Djembe and Mande Music/Bamako Foli
(last revision 02/02/00)
Preface

This CD is distributed in limited numbers with the goals of making contacts, sharing good music and providing a positive emotional experience.

In addition to presenting useful socio-cultural information, my intent is also to have the musicians earn some money. To reduce the costs of this essentially non-profit product, the CD is packaged simply.

The musicians and I began this project as a cooperative effort and, at later stages of the project, we received the assistance of Bandaloop Music Productions and the Djembe and Mande Resource and Reference Group.

The recordings were initially self-published in 1994 as a chrome cassette ("Festmusik aus Mali", 200 cassettes were distributed). While the recordings remain essentially unaltered, I have completely revised the accompanying materials. This includes expanding the formerly sparse liner notes, correcting the titles on some tracks and providing a new, more specific name for the overall recording. I am delighted by this rare opportunity to rework previous omissions and mistakes and to make good use of the increased space available in an online format.

The discography of jenbe recordings from Mali is slowly growing. Presently, I am aware of the following:

Coulibaly, Soungalo, 1992, Percussion and Songs from Mali. Arion,
ARN-64192/Melodie, 09265.

Doumbia, Abdoul, 1995: Abdoul Doumbia. AKD 95.

Dunbia, Yamadu et alii, 1996: The Mali Tradition: The Art of Jenbe
Drumming. Bandaloop, BLP 001.

Dunbia, Yamadu et alii, 1997: Dònkili, Call to Dance: Festival music from Mali.
Pan Records, PAN CD 2060

Kante, Mamadou, 1994, Les Tambours du Mali/Drums from Mali. Playa Sound, PLS 65132.

Rhythms of Mali, 1995, Drums of Mali: Baco Djicorni. Djenne, DJCD 1001.

Traoré, Moussa 1999: Mali Foli, Talking Drum records, TDCD-80108.

These productions include recordings of festival, ballet, ensemble
instrumental and free style percussion music. Since many of the musicians featured on this recording can be heard on CD already, what is the importance of Bamakò Fòli?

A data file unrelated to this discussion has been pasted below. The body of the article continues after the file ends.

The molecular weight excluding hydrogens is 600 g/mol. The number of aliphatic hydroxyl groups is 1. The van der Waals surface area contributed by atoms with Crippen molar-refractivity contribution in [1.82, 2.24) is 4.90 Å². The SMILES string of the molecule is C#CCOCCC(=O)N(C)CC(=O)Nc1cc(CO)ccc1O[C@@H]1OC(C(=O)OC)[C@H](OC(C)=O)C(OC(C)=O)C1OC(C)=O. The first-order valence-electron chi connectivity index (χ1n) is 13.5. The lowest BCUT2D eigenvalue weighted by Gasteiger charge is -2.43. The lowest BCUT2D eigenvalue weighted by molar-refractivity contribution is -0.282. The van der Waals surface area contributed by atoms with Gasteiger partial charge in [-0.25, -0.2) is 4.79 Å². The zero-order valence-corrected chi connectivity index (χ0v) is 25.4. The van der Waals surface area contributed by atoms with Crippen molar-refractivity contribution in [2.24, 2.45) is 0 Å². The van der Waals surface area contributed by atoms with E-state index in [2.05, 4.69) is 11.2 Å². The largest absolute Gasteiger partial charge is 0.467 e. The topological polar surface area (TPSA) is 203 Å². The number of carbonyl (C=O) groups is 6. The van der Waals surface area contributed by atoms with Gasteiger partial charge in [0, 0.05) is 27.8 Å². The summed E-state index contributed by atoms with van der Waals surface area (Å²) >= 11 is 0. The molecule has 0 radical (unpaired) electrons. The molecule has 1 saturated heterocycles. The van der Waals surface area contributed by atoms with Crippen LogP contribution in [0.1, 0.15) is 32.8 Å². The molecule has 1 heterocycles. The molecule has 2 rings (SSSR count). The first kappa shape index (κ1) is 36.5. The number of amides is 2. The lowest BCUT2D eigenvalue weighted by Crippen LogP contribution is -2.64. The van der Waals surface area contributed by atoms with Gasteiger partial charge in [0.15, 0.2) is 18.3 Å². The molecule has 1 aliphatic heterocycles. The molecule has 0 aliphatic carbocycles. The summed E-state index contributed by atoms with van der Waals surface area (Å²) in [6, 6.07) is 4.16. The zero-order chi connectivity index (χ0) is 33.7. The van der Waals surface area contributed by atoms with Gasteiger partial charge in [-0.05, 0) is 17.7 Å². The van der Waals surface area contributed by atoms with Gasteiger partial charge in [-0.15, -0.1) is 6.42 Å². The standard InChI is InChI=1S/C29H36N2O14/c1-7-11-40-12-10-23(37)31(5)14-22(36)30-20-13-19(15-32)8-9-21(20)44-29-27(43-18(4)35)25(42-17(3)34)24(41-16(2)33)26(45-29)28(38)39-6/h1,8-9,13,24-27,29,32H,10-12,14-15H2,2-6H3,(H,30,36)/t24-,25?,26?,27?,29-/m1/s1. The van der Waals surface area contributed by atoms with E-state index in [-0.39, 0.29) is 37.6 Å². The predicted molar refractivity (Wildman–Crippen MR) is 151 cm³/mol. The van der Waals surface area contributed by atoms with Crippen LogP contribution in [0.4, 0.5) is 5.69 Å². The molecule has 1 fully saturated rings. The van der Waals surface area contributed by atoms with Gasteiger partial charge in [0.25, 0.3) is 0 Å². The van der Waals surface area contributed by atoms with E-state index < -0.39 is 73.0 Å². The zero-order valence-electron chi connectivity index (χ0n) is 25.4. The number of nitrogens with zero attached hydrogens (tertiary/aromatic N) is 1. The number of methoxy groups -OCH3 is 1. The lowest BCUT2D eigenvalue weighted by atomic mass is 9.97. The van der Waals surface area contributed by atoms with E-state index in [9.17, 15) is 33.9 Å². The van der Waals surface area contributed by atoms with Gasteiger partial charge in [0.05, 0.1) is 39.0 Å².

1. This is the first CD actually recorded at a traditional Malian drum-dance event. A "normal" family festival represents the most common performance context for most West African jenbe drummers.

2. The legendary Grand Yamadu Bani Dunbia (born in about 1917) is featured on this recording; he should be carefully listened to as often as possible! Dunbia is one of a handful of drummers who had the greatest influence on the development of the Bamako jenbe style in the 1960s. And he is the only one who has been recorded.

3. This recording features the current lead drummer–Brahima (alias "Petit B.") Samake–from the Ballets Maliens, the national ballet of the Republic of Mali, who demonstrates the solo expertise, repertoire and style that continues to be developed by the younger generation in Bamako.

4. So far, most jenbe recordings from Mali have "Mali" in their title. The title of this CD speaks of Bamako. I wish to emphasize here, and with this CD, the fact that what is commonly known as the "Malian national style" is more accurately the "Bamako style". The full repertoire comes from many regions of Mali; but the fact that it is played on the jenbe drum, in the way we hear it today is a specific result of the creation of an urban tradition, more precisely, the urban tradition of Bamako, "the melting pot". The Bamako/Malian national style is in part a result of the professionalization, implicit in drumming in ballets and in festivals, that provides a living for many drummers.

The musicians you hear on this CD come from throughout Mali. Yet, all have spent a good part of their lives in the capital, and they were musically acculturated in this city whether for the first time or for the second time. As Jaraba Jakite once told me: "When I came here I had already mastered Maninka-fòli, but I did not know anything. It was here that I learned Bamakò-fòli. If you go to a place, you are an apprentice at first, whether you are 10 years old or 30, whether you a beginner or a master. After that I learned Bamana-fòli, because my wife happened to be Bamana, and so I specialized in that style to be able to perform the engagements that I got through her mediation."

These are but four reasons for purchasing this CD.
 

Figure 2:
Singer Sita Ye Jabate is pouring water in front of the drummers to
reduce the dust that soon will be raised by the solo dancers' stamping feet.
Later on the same afternoon in August 1994 as figure 1, Badialan, Bamako.
Photo: R. Polak
 

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